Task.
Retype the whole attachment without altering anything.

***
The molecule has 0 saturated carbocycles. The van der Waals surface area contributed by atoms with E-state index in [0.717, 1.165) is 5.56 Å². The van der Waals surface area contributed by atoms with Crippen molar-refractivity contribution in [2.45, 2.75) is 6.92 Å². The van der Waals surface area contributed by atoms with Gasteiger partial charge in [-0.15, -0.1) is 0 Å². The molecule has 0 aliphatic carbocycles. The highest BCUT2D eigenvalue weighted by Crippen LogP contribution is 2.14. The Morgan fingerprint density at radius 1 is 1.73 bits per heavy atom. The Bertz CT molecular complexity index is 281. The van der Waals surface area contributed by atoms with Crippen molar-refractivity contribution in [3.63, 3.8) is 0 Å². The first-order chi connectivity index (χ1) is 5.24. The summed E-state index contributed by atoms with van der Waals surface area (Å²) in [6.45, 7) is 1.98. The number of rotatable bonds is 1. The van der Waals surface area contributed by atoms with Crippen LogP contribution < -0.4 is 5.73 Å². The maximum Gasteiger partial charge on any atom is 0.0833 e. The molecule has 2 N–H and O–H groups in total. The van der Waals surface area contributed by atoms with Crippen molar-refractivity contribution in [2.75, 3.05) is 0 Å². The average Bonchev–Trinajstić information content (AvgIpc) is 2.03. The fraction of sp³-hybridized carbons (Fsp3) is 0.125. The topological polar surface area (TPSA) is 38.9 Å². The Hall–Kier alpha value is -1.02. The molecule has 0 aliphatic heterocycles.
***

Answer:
The molecule has 0 saturated carbocycles. The van der Waals surface area contributed by atoms with E-state index in [0.717, 1.165) is 5.56 Å². The van der Waals surface area contributed by atoms with Crippen molar-refractivity contribution in [2.45, 2.75) is 6.92 Å². The van der Waals surface area contributed by atoms with Gasteiger partial charge in [-0.15, -0.1) is 0 Å². The molecule has 0 aliphatic carbocycles. The highest BCUT2D eigenvalue weighted by Crippen LogP contribution is 2.14. The Morgan fingerprint density at radius 1 is 1.73 bits per heavy atom. The Bertz CT molecular complexity index is 281. The van der Waals surface area contributed by atoms with Crippen molar-refractivity contribution in [3.63, 3.8) is 0 Å². The first-order chi connectivity index (χ1) is 5.24. The summed E-state index contributed by atoms with van der Waals surface area (Å²) in [6.45, 7) is 1.98. The number of rotatable bonds is 1. The van der Waals surface area contributed by atoms with Crippen LogP contribution < -0.4 is 5.73 Å². The maximum Gasteiger partial charge on any atom is 0.0833 e. The molecule has 2 N–H and O–H groups in total. The van der Waals surface area contributed by atoms with Crippen molar-refractivity contribution in [2.75, 3.05) is 0 Å². The average Bonchev–Trinajstić information content (AvgIpc) is 2.03. The fraction of sp³-hybridized carbons (Fsp3) is 0.125. The topological polar surface area (TPSA) is 38.9 Å². The Hall–Kier alpha value is -1.02. The molecule has 0 aliphatic heterocycles.